Colorado State Archives
1313 Sherman Street
Denver CO 80203
A trip to the Colorado State Archives is recommended if you are coming to Denver and researching your ancestors who lived, worked and played in Colorado.
The State Archives is in downtown Denver about a block from the State Capital building. If you are planning a sight seeing trip to the Capital, be sure to check the State Archives to research your ancestors.
The Archives' holdings...
"consist of the official public records of territorial, state, county, and local governments and such state treasures as the proclamation of Ulysses S. Grant, creating the state of Colorado, and the original state constitution.”
Federal General Population Schedules 1850-1920, the Colorado School censuses and the state census schedule prepared in 1885 are also available. Court records: criminal cases, such civil cases as naturalization, water rights, divorce, and probate. Military service records for Civil, Spanish-American and World wars. Colorado Territory’s First Militia and much more.
Marriage and divorce indexes spanning the years 1900-1939 and 1975 – to current.
Early birth and death records are housed in the Archives. Others remain at the county level. The Archives Staff will search records over 100 years old. Requests for more recent records must be made with the Colorado Department of Health
Agricultural records documenting the history of land use in Colorado are in the Archives.
There are no manuscripts, journals, diaries, newspapers.
For all you, new to genealogy research (a.k.a “newbies”), there is, at the desk a 3 ring binder, cleverly labeled “The Whadda’ Ya’ Got Guide to the State Archives”.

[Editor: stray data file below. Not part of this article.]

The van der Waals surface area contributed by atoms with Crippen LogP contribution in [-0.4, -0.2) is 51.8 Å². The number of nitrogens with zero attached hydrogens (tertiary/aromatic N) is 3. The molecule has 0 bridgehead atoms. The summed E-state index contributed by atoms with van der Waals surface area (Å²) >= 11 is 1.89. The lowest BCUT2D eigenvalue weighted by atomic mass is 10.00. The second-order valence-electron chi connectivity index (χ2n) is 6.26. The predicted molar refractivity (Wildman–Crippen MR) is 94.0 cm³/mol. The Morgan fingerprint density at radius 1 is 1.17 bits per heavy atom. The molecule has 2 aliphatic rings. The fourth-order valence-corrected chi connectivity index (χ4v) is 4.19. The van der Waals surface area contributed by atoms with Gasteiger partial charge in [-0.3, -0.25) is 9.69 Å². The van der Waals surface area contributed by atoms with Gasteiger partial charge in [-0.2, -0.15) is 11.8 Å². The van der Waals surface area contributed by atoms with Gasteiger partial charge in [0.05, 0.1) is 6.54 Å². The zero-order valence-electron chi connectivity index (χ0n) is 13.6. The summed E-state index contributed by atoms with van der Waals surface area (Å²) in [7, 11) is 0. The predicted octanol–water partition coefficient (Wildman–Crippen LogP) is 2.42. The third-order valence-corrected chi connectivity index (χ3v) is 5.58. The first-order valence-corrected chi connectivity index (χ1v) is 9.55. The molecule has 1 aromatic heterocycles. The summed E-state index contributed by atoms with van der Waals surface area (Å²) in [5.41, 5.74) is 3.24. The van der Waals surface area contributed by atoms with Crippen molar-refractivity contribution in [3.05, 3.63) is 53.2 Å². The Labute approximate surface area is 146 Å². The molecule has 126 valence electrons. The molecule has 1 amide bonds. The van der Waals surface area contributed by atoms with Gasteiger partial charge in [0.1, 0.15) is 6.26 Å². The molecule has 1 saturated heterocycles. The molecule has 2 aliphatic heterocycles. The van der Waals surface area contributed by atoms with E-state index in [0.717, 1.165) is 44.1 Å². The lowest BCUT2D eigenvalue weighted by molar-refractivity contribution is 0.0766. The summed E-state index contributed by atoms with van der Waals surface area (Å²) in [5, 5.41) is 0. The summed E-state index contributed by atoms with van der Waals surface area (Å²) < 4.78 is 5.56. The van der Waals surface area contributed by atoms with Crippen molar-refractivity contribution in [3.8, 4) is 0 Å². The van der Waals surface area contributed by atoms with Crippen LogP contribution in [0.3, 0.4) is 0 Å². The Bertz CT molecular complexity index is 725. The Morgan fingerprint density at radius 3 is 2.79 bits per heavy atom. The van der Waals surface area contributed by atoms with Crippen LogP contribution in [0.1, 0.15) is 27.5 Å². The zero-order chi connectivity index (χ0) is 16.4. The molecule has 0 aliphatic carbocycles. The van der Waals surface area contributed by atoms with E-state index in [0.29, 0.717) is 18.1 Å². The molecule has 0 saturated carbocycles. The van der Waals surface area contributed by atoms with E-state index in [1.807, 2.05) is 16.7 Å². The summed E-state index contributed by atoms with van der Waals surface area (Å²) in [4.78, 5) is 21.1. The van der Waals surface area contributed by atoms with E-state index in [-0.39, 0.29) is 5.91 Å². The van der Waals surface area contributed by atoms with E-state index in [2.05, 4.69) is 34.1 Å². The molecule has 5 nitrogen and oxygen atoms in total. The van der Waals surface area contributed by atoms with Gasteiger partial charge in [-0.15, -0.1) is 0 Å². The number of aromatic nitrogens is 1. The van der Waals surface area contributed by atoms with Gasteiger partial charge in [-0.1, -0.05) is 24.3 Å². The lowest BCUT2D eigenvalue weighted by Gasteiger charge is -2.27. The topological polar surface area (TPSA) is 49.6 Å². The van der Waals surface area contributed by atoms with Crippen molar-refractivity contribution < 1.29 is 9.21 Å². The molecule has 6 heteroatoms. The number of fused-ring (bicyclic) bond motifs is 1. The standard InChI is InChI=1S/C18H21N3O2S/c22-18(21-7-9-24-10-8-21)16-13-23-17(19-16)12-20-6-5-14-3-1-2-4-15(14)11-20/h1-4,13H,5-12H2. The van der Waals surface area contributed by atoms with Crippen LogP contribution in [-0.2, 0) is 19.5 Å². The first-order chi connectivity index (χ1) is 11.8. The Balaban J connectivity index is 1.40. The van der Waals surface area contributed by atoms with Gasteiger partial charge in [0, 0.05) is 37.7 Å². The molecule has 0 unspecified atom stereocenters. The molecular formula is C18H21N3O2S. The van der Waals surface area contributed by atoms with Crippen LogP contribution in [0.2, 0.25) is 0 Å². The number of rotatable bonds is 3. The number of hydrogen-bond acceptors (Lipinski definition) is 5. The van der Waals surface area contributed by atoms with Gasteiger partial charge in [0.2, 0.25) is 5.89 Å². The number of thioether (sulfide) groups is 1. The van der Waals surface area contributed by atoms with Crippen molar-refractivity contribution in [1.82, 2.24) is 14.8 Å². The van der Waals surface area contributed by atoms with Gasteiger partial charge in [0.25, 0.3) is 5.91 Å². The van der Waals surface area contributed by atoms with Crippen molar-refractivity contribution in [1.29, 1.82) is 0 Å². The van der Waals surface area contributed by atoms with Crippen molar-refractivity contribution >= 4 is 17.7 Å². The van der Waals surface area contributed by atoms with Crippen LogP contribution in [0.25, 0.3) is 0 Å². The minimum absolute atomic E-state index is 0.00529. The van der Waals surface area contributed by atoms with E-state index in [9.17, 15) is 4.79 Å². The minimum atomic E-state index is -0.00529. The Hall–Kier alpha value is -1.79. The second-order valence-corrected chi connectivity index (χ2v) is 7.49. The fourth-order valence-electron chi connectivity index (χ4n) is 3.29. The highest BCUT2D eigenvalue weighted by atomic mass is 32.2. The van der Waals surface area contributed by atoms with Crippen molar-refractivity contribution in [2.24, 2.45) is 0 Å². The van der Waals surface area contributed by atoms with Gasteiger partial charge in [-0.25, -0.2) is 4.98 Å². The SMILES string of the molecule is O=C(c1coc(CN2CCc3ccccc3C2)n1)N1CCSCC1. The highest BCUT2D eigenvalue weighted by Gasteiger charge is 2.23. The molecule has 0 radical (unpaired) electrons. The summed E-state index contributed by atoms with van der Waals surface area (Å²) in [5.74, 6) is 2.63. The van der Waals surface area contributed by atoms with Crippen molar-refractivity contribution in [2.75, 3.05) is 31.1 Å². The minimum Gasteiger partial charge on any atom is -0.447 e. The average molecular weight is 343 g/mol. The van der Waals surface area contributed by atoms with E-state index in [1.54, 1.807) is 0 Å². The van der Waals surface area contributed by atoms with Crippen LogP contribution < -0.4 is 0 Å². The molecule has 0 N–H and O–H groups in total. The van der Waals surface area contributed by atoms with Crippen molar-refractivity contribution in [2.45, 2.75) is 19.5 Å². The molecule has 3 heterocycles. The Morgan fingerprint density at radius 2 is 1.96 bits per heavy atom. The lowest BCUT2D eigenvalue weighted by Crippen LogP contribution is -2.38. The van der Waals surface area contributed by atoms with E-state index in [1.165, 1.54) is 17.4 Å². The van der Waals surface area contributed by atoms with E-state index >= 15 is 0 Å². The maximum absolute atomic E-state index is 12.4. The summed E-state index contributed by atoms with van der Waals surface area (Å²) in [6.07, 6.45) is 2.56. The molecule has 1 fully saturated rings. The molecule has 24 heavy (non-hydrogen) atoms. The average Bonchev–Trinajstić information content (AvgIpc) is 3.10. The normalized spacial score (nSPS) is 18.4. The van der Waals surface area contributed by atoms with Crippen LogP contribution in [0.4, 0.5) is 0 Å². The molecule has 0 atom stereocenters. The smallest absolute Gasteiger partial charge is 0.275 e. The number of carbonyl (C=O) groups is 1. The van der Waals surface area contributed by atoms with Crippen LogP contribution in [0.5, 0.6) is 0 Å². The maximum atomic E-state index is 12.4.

This book contains holdings of the Archives that would be of interest to Genealogists’ family research.
Rules are rules and we understand the need to protect old original documents. They don’t require the use of “white gloves”, but do expect you to respect the fragility of the items you are viewing. No photographing inside the Archives room. There are “free” locker storages right outside the door to the records room…all very convenient.
The staff is very accommodating and will go to the basement to search for the records you need. “Searching for a needle in a haystack” style of genealogy research probably isn’t the best way to do research in this facility. The more you know about your ancestor and the documents you are looking for will give you more results in the end.
A big surprise had to do with the number of items you can request to view at one time. The Colorado State Archives allows TEN… that’s right! No kidding! The staff will bring up 10 documents/items at a single request for you to review. If you would like to look at several marriage records to compare dates, names, etc. you can do that. No waiting an hour between request times for each document retrieved. So have your names, dates and record requests in mind before you go.
To the left of the door, there are 2 pamphlets that give information on Researching The State Archives. Be sure to take a look at these. There are charges for making copies of documents and such. This is posted near the front desk on the wall to the right.
Here is a link to the RTD website (bus service)RTD - Denverwhich is probably a good way to get to the Colorado State Archives. However, there is street parking with meters that take credit cards. There are also two pay parking lots a block or two away.
Much of their holdings are on microfilm. There are not many readers, but enough to serve the purpose without a long wait. As I said, the staff is very good and well informed. P aul, whom I spoke with was very helpful, congenial and unhurried. I think anyone researching in this facility will have a good experience.
Do take a look at the Colorado State Archives website. They have a number of databases online for you to search.
The Traveling GenealogistTM
If you would like to share your genealogical research travel tips with other researchers and help them get a leg up on their trip, please email me at email@example.com. As we all know, "Time is of the essence" when researching away from home. You just know that "brick wall" could be knocked down if you only had one more day.